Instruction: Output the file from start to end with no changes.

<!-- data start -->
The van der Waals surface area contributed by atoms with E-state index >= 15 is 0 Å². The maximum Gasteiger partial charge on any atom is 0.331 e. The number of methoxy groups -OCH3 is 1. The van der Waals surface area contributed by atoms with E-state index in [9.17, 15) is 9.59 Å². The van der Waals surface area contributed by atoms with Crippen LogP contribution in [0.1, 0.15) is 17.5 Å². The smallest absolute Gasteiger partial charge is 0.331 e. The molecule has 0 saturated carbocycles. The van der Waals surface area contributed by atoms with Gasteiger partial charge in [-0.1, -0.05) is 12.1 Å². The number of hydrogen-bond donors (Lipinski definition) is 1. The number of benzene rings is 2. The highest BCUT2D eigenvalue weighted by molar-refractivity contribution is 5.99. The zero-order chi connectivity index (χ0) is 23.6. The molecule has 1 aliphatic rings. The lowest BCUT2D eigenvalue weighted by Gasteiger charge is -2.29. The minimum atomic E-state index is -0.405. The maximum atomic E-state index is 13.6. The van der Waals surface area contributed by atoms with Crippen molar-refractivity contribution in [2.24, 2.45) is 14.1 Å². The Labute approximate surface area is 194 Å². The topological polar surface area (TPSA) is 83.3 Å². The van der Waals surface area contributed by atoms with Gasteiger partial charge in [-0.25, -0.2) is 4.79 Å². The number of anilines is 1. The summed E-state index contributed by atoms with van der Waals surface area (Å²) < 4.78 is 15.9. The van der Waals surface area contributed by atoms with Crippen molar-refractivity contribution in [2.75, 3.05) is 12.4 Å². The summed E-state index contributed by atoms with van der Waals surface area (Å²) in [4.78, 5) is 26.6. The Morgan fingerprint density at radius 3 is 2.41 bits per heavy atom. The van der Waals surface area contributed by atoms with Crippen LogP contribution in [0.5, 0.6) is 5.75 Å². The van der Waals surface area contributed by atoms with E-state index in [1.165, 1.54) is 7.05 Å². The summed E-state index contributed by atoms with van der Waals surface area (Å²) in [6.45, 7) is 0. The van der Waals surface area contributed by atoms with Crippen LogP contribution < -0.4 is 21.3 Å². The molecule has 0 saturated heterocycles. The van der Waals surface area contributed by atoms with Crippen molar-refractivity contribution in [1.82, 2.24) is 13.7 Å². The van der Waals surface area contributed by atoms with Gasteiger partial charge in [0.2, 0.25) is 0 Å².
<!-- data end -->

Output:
The van der Waals surface area contributed by atoms with E-state index >= 15 is 0 Å². The maximum Gasteiger partial charge on any atom is 0.331 e. The number of methoxy groups -OCH3 is 1. The van der Waals surface area contributed by atoms with E-state index in [9.17, 15) is 9.59 Å². The van der Waals surface area contributed by atoms with Crippen LogP contribution in [0.1, 0.15) is 17.5 Å². The smallest absolute Gasteiger partial charge is 0.331 e. The molecule has 0 saturated carbocycles. The van der Waals surface area contributed by atoms with Gasteiger partial charge in [-0.1, -0.05) is 12.1 Å². The number of hydrogen-bond donors (Lipinski definition) is 1. The number of benzene rings is 2. The highest BCUT2D eigenvalue weighted by molar-refractivity contribution is 5.99. The zero-order chi connectivity index (χ0) is 23.6. The molecule has 1 aliphatic rings. The lowest BCUT2D eigenvalue weighted by Gasteiger charge is -2.29. The minimum atomic E-state index is -0.405. The maximum atomic E-state index is 13.6. The van der Waals surface area contributed by atoms with Crippen molar-refractivity contribution in [2.24, 2.45) is 14.1 Å². The Labute approximate surface area is 194 Å². The topological polar surface area (TPSA) is 83.3 Å². The van der Waals surface area contributed by atoms with Gasteiger partial charge in [-0.25, -0.2) is 4.79 Å². The number of anilines is 1. The summed E-state index contributed by atoms with van der Waals surface area (Å²) < 4.78 is 15.9. The van der Waals surface area contributed by atoms with Crippen molar-refractivity contribution in [2.75, 3.05) is 12.4 Å². The summed E-state index contributed by atoms with van der Waals surface area (Å²) in [4.78, 5) is 26.6. The Morgan fingerprint density at radius 3 is 2.41 bits per heavy atom. The van der Waals surface area contributed by atoms with Crippen LogP contribution in [0.5, 0.6) is 5.75 Å². The van der Waals surface area contributed by atoms with E-state index in [1.165, 1.54) is 7.05 Å². The summed E-state index contributed by atoms with van der Waals surface area (Å²) in [6.45, 7) is 0. The van der Waals surface area contributed by atoms with Crippen LogP contribution < -0.4 is 21.3 Å². The molecule has 0 saturated heterocycles. The van der Waals surface area contributed by atoms with Crippen molar-refractivity contribution in [1.82, 2.24) is 13.7 Å². The van der Waals surface area contributed by atoms with Gasteiger partial charge in [0.2, 0.25) is 0 Å².